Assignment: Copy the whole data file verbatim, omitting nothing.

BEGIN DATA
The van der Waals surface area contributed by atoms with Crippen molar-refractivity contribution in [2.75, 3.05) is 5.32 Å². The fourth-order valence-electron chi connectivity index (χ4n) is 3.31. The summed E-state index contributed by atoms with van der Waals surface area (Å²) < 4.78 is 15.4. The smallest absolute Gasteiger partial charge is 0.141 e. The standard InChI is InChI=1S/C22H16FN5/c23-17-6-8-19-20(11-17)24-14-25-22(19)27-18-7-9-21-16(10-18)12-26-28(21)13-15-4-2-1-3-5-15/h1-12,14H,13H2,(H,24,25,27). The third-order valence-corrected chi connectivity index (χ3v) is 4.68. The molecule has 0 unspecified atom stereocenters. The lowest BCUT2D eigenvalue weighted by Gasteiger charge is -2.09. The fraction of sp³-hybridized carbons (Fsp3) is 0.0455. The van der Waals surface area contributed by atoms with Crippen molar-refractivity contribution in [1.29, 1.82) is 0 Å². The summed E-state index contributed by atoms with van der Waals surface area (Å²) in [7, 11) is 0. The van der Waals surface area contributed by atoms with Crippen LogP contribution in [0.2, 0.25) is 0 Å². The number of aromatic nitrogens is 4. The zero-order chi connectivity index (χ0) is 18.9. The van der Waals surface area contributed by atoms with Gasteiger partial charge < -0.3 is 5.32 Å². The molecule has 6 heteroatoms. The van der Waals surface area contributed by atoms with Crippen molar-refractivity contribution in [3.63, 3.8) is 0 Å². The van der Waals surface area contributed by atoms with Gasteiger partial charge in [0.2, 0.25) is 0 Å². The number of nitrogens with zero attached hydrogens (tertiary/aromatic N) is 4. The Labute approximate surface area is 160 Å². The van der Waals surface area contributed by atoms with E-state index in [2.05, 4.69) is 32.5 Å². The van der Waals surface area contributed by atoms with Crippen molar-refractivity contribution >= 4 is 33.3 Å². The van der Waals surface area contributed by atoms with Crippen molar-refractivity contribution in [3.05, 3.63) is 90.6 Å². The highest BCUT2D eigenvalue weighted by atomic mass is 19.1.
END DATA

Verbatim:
The van der Waals surface area contributed by atoms with Crippen molar-refractivity contribution in [2.75, 3.05) is 5.32 Å². The fourth-order valence-electron chi connectivity index (χ4n) is 3.31. The summed E-state index contributed by atoms with van der Waals surface area (Å²) < 4.78 is 15.4. The smallest absolute Gasteiger partial charge is 0.141 e. The standard InChI is InChI=1S/C22H16FN5/c23-17-6-8-19-20(11-17)24-14-25-22(19)27-18-7-9-21-16(10-18)12-26-28(21)13-15-4-2-1-3-5-15/h1-12,14H,13H2,(H,24,25,27). The third-order valence-corrected chi connectivity index (χ3v) is 4.68. The molecule has 0 unspecified atom stereocenters. The lowest BCUT2D eigenvalue weighted by Gasteiger charge is -2.09. The fraction of sp³-hybridized carbons (Fsp3) is 0.0455. The van der Waals surface area contributed by atoms with Crippen molar-refractivity contribution in [1.29, 1.82) is 0 Å². The summed E-state index contributed by atoms with van der Waals surface area (Å²) in [7, 11) is 0. The van der Waals surface area contributed by atoms with Crippen LogP contribution in [0.2, 0.25) is 0 Å². The number of aromatic nitrogens is 4. The zero-order chi connectivity index (χ0) is 18.9. The van der Waals surface area contributed by atoms with Gasteiger partial charge < -0.3 is 5.32 Å². The molecule has 6 heteroatoms. The van der Waals surface area contributed by atoms with Crippen molar-refractivity contribution in [3.63, 3.8) is 0 Å². The van der Waals surface area contributed by atoms with Gasteiger partial charge in [0.2, 0.25) is 0 Å². The number of nitrogens with zero attached hydrogens (tertiary/aromatic N) is 4. The Labute approximate surface area is 160 Å². The van der Waals surface area contributed by atoms with E-state index in [2.05, 4.69) is 32.5 Å². The van der Waals surface area contributed by atoms with Crippen molar-refractivity contribution >= 4 is 33.3 Å². The van der Waals surface area contributed by atoms with Crippen molar-refractivity contribution in [3.05, 3.63) is 90.6 Å². The highest BCUT2D eigenvalue weighted by atomic mass is 19.1.